The numbers are in for April nationwide. They show a continuation of the same pattern we’ve seen since mid February. That would be a cool Pacific Northwest & north-central states, but warm south-west, south-central, and eastern-states. So folks we are closing in on 3 months of gloomy, cool, and rainier than average weather. Wayne Garcia says he’s had enough, I shudder to hear what Shauna thinks about it when she gets in later (…if Shauna ain’t happy, ain’t nobody in the news studio happy…or something like that). Actually she’s real nice, but gets annoyed about the weather like anyone else. The image on the left shows the one month period, and the right shows February through April. It’s somewhat unusual to see a pattern locked in for such a long period. I would be REALLY surprised to see cool AND wet continue all the way through June…that would be 4+ months.
Now check out the reason, it’s real clear when you look at the 500 millibar maps (around the 18,000′ elevation). Think of it as a topographic map, showing the height of a certain pressure surface above the earth. Warm colors indicated a higher height, like a hill (we often refer to these areas as ridges or upper-level highs/ridges). The blues indicate lower heights, like a valley or dip (we call it a trough). Notice we have seen below-average heights over the Pacific Northwest and/or the north-central states for the past 2+ months, while ridging has been hanging on over northern Mexico, and the southern USA. This pattern is conducive to a stronger than normal jet stream across the middle of the country, possibly helping out with the record tornado month in the southern states. Compare the pattern the last few months with May 2009. Temps were definitely above average that month (not too extreme with no 90s), but almost all days in the 2nd half of the month were in the 70s and 80s. Upper level heights were a bit above average over us, keeping weather systems away and thus a much warmer atmosphere overhead.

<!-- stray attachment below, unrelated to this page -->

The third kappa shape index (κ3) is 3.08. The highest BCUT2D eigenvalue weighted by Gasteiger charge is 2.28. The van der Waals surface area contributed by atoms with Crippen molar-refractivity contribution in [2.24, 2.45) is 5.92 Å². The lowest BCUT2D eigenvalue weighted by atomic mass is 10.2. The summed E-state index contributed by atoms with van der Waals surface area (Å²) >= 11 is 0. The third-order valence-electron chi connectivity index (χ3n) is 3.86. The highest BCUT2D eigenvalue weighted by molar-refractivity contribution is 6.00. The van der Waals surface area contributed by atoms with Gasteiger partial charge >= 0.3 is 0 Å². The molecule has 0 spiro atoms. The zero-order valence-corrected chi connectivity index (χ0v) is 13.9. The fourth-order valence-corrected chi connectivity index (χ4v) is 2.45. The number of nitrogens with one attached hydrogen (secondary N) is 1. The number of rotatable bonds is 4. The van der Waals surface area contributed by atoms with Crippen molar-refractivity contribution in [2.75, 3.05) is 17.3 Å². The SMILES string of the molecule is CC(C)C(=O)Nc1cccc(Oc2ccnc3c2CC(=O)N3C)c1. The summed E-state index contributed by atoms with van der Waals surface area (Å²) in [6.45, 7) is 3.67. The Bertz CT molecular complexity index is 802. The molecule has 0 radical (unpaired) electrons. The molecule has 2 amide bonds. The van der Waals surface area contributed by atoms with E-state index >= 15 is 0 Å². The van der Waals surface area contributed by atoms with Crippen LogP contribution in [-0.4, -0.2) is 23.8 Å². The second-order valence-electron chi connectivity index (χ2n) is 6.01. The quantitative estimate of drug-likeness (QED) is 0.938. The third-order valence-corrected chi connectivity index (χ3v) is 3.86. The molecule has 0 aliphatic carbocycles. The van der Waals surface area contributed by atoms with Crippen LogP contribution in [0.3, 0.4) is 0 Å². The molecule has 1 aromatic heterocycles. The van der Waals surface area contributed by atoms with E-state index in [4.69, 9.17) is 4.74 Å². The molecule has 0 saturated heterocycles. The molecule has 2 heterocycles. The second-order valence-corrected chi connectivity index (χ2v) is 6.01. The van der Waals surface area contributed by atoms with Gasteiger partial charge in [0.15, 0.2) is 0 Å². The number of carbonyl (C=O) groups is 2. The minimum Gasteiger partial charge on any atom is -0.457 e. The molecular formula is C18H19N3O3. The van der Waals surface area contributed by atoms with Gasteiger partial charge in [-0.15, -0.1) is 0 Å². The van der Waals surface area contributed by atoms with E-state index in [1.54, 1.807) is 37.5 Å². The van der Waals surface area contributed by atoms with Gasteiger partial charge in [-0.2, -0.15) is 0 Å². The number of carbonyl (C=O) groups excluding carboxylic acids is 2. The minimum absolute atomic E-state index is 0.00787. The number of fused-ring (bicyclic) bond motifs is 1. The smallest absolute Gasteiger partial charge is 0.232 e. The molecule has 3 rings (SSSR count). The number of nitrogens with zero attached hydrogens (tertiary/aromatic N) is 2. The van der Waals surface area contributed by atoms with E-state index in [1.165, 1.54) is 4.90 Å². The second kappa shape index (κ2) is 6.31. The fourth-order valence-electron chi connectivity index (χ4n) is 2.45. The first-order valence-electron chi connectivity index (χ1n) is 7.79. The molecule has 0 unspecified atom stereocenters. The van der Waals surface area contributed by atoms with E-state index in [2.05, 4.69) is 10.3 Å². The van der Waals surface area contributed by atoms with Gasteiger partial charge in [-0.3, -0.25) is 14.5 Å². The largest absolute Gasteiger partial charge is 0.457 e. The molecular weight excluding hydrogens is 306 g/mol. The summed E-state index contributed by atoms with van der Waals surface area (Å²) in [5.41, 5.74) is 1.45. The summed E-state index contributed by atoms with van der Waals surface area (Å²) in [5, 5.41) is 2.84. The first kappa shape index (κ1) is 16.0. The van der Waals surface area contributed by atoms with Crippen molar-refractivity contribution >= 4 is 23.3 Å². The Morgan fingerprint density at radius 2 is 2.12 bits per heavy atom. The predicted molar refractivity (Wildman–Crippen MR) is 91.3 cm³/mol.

So our very chilly and wet spring is a result of a persistent trough of low pressure near or over the northwest USA. Most likely it’s directly related to the end of the past year’s La Nina episode. Conditions in the Equatorial Pacific are about to turn “neutral” (no La Nina OR El Nino), but technically we are still in La Nina, and lots of La Nina springs are cool, but not always wet.
The big question is…do we see any change in the next 7-10 days? That takes us into the 2nd half of May, and unfortunately models don’t show a big change.
How about the past few La Nina springs? When did the weather return to normal?
2008: Other than a 5 day hot spell in mid-May, it stayed chilly, but not unusually wet, through mid-June. Then summer kicked in with no rain the 12th of June through the end of the month.
2000: This one didn’t get the “La Nina Springs are Cool” memo. April-June temps were above average. There was no long period of spring rain/chill. Then July-August were slightly cool.
1999: April through June were below average, but drier than average as well. You could argue that warmer/sunnier weather arrived the 3rd week of May, then off/on all through June. Almost no rain for two weeks in late May and early June. Then July was slightly on the cool side.
1996: Classic cool and wet La Nina spring! But a sudden change on June 1st. Much warmer and sunnier for June. The rest of the summer was a scorcher.
1989: This one seemed similar to 2000. No long period of spring rain/chill. April-June was above average. Then July-August were below average.
Whew…a long post, but lots of good info. Looking forward to comments below!
Chief Meteorologist Mark Nelsen